Therefore, what did Ethiopia achieve from the Washington process? Apart from the points mentioned above, the unwarranted bias the United States took galvanized an ever-increasing rally by the Ethiopian people. One of the good qualities Ethiopians have is that they act in unison and take the bull by the horn whenever injustice ascends from outside. Now the people grew keener in following the issue and its positive side is that the government is duty bound to be transparent which in turn abates if not avoid the space for a manoeuvre. 

Thus, without the slightest hesitancy, the decision to participate in the Washington process can be considered as one of the big game changers Ethiopia had in its recent history.

The way forward

As it was highlighted earlier, Ethiopia’s approach towards the negotiation was too humble in a way that many of the appalling tactics by Egypt was endured and still it didn’t falter from stretching its arms. However, there is also a time to recalibrate Ethiopia’s position towards a more pragmatic direction as babysitting shall not last for eternity. In his submission to the Security Council, Foreign Minister Shoukry gestured belligerency in saying ‘the prospect of being subjected to significant harm to its riparian rights and interests would be wholly intolerable to Egypt’ It is in this vein, the following opinions and recommendations are put forward. 

  1. The change in a narrative

The primary focus Ethiopia shall endeavour is to change the misguided narrative it has been following with respect to the utilization of its cross border natural resources. Egypt ascribed Ethiopia a minimalistic objective on the Nile as a pursuit for hydropower generation whereas it raised its own as a matter of life and death. Provided that 86.3% of Blue Nile originates from its mountains and valleys, over 60% of its surface is more prone to critical water scarcity and having one of the lowest water per capita in the world, Ethiopia sadly failed in objectively communicating its case to the global community and even to its very own citizen-as this is a clear failure from all administrations in Ethiopia, they owe an earnest apology to the people; the Blue Nile is more than an agent of cooperation and socioeconomic integration. The government of Ethiopia therefore must openly assert its position that GERD is not only a mere development venture and its subsequent engagements ought to be informed from this premise.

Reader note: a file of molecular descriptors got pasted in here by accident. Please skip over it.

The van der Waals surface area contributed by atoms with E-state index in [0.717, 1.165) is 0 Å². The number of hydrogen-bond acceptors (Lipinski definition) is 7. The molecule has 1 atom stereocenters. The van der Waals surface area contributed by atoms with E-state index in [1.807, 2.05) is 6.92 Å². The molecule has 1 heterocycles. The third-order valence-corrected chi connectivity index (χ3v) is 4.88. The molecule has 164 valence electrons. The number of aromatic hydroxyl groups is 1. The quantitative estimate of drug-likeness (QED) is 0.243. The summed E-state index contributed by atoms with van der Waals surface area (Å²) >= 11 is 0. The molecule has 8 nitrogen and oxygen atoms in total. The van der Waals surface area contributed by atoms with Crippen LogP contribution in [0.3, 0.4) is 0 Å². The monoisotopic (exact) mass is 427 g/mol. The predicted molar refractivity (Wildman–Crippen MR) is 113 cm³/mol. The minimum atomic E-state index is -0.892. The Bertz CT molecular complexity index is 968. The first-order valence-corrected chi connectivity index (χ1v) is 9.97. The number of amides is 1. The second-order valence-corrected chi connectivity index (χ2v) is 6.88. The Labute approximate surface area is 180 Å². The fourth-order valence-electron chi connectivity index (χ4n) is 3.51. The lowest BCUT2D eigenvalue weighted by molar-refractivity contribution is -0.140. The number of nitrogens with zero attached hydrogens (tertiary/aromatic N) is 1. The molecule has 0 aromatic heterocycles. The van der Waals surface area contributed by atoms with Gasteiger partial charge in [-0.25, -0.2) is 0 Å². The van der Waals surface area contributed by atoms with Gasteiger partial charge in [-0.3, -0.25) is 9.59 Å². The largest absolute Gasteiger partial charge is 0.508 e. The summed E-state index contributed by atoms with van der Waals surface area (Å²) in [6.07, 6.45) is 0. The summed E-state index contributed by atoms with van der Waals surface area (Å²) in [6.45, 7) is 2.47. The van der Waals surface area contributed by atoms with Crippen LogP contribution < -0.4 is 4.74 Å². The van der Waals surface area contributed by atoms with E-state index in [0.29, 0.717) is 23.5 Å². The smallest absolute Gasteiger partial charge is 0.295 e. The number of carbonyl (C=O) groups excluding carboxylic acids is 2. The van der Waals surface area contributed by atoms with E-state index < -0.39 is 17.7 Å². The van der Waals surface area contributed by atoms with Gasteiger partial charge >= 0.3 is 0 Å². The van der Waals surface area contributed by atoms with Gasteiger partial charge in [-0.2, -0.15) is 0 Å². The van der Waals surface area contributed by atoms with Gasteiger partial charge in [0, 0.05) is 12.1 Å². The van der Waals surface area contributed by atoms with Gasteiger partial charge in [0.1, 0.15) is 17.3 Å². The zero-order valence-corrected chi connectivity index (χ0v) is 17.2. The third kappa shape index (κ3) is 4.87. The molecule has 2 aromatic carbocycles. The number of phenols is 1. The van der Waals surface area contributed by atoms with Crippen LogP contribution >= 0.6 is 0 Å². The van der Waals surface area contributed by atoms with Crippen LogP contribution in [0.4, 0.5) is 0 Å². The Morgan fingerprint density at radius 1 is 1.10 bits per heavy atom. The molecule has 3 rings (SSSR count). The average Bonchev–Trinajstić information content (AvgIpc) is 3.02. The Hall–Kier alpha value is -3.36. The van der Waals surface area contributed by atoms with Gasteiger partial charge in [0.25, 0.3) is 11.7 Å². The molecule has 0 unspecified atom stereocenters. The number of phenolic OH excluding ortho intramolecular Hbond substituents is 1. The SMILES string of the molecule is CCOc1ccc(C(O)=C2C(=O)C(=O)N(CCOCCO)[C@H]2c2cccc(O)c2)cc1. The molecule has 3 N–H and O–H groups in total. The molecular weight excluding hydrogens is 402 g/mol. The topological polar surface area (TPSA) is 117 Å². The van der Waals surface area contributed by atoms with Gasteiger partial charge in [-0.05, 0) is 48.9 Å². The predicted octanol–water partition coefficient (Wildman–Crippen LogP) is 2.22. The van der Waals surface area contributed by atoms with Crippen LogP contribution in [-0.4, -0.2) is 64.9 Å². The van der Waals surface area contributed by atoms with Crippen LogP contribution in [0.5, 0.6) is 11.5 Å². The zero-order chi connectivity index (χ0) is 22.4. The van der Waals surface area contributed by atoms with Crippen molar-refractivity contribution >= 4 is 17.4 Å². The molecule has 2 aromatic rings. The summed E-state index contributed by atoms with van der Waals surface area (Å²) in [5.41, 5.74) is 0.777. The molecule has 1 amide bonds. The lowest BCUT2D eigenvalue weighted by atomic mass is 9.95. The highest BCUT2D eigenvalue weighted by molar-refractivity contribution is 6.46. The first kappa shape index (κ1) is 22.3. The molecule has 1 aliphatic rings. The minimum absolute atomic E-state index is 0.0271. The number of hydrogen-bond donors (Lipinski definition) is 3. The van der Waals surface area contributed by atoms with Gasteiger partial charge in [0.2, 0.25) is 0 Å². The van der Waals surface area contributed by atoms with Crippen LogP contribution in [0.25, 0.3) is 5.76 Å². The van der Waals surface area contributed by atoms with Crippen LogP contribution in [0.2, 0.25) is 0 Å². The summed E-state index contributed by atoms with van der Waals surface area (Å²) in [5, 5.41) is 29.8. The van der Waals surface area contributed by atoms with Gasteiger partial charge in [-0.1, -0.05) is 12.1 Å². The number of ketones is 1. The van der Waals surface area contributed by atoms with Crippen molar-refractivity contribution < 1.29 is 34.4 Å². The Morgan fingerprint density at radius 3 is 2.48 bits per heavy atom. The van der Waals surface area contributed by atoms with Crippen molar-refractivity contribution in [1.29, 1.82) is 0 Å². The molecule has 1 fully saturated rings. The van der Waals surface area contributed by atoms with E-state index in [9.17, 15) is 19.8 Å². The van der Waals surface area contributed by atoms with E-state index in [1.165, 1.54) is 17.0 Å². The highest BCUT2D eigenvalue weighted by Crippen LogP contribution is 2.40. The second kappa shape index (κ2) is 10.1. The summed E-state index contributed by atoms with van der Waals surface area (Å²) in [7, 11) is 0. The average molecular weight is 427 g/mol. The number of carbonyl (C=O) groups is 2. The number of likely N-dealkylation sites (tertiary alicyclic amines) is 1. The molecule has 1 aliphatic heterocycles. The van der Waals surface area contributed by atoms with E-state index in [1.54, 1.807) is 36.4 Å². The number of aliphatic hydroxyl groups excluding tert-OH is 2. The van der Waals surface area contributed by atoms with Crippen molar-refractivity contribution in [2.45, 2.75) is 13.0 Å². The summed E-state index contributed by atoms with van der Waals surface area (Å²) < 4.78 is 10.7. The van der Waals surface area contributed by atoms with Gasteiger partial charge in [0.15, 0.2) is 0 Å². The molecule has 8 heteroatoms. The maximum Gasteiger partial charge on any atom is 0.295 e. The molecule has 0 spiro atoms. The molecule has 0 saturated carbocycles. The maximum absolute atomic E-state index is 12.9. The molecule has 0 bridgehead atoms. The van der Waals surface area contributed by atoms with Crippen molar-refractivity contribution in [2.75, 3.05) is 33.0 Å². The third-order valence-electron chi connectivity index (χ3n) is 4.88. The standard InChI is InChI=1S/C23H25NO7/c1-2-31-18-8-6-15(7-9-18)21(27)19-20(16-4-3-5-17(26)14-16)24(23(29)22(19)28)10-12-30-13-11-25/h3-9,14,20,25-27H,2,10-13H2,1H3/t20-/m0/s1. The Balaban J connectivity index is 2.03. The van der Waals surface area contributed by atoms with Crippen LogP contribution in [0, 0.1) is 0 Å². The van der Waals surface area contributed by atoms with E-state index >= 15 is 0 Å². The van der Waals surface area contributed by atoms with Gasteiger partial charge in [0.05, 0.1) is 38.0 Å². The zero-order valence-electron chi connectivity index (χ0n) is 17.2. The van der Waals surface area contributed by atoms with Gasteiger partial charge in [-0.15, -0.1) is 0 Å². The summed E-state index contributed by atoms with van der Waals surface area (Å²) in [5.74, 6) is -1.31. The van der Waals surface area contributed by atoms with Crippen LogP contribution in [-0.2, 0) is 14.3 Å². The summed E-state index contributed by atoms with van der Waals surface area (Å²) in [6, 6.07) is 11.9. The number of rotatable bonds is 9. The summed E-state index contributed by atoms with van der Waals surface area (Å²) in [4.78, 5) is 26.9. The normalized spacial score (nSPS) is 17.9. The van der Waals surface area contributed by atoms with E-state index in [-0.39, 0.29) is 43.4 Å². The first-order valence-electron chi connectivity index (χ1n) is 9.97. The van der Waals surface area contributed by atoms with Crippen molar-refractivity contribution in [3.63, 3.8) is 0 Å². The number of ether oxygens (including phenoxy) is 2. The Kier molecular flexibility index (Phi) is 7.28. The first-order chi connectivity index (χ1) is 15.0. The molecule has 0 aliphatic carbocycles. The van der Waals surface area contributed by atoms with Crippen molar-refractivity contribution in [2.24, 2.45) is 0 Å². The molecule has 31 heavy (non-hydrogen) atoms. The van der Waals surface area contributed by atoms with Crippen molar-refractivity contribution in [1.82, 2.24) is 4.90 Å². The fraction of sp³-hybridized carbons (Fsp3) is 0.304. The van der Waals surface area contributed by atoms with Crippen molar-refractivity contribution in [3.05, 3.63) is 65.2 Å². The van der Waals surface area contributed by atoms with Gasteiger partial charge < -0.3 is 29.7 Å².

1. The need for a plural media

What will be dealt under this subheading is perhaps one of the compelling reasons that merits plurality of media in Ethiopia. Since the introduction of modern mass media communication to the country, citizens had no choice but to follow news feeds from government sources. This significantly assisted in bringing a parochial perception about its actual position in the world. The writer is not claiming that Ethiopia is not that much vital, rather it is not as indispensable as it is portrayed in the government media too. 

Forming a sense of good reputation is natural. Nevertheless, it shall have limits too and it is for these propaganda machinations that many Ethiopians paralleled the strategic importance of Ethiopia with Egypt. Unless ready to deceive oneself, that is not the reality. The writer contests that Ethiopia is not as strategically vital as Egypt especially to the western world. The 21st-century politics is fundamentally transactional and you are worth as much as you can offer. Therefore, the last straw of delusional propaganda has to immediately stop as the current magnitude of complacency disseminated by prosperity as well will do anything but ruin it. 

  1. Scope of the negotiation